View all newsletters
Receive our newsletter - data, insights and analysis delivered to you
  1. News
September 27, 2011

WRC 2011: Training key to manage labelling change, retailers told

UK retailers need to focus on training to lessen the impact that the phasing out of food sell-by dates could have on how they manage their inventory, software supplier SAS has said.

UK retailers need to focus on training to lessen the impact that the phasing out of food sell-by dates could have on how they manage their inventory, software supplier SAS has said.

Earlier this month the UK government confirmed that food sell-by dates are to be scrapped in an attempt to tackle the country’s GBP12bn (US$18.9bn) food waste problem.

The Department for Environment, Food and Rural Affairs is advising manufacturers to remove sell-by and display-until labels, which relate to stock rotation, and only show the use-by and best-before dates.

The move poses problems for retailers’ efforts to minimise waste and avoid selling out-of-date produce but business analytics firm SAS believes training is the solution.

The soon-to-be banned sell-by and display-until labels relate to stock rotation and provide info for retail staff. When they go, retailers will have to tighten up thier processes.

Speaking at the World Retail Congress in Berlin yesterday (26 September), Diana McHenry, director of SAS’ global retail practice, said retailers usually have the data to ensure accurate stock rotation already exists and argued they just have to implement it effectively.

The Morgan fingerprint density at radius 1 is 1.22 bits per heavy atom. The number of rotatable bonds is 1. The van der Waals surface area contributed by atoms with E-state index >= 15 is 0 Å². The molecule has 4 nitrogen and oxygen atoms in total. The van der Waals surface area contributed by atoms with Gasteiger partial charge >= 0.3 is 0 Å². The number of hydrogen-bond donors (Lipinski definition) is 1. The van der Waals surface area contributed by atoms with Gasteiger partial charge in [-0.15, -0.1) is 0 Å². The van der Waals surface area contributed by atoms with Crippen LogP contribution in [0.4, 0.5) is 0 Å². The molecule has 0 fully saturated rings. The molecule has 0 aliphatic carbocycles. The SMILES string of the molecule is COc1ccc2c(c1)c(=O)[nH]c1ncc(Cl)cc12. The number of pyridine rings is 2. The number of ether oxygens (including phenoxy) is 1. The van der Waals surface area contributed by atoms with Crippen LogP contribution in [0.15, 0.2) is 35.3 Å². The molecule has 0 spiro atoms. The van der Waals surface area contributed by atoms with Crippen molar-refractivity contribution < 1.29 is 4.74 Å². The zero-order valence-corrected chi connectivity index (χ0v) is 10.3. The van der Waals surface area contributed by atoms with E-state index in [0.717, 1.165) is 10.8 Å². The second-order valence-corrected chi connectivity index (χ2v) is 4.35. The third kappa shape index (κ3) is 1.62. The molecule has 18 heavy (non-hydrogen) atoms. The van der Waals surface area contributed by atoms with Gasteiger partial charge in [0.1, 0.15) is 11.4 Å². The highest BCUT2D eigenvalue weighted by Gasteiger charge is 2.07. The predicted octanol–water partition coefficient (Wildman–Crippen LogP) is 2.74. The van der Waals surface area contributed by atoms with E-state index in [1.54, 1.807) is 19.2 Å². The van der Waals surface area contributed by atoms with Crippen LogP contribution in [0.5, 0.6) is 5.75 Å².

She said: “You can forecast and predict your stock levels, but it’s also about process and how you train your staff. A lot of supermarket chains and other grocery retailers have good training programmes that attract young talent and get them excited about the business. You have to train them, the people aspect is huge.”

Tightening up on inventory can yield other benefits, McHenry added. As well as using out-of-date fruit and vegetables as biofuel or donating it to charity, companies can also co-ordinate with suppliers to yield tangible business benefits.

“Grocers and food manufacturers can work together. [Retailer] SOK in Finland started with us in 2003 and by using space optimisation and collaborating with their supply chain, they know their customer better and have reduced wastage,” McHenry said. “In the UK, Waitrose built a focused system with us to improve on-shelf availability and they reduced their wastage by 4-8%. By knowing their customer better they have also reduced wastage.”

Related Companies

NEWSLETTER Sign up Tick the boxes of the newsletters you would like to receive. A weekly roundup of the latest news and analysis, sent every Friday. The industry's most comprehensive news and information delivered every other month.
I consent to GlobalData UK Limited collecting my details provided via this form in accordance with the Privacy Policy
SUBSCRIBED

THANK YOU

Thank you for subscribing to Just Food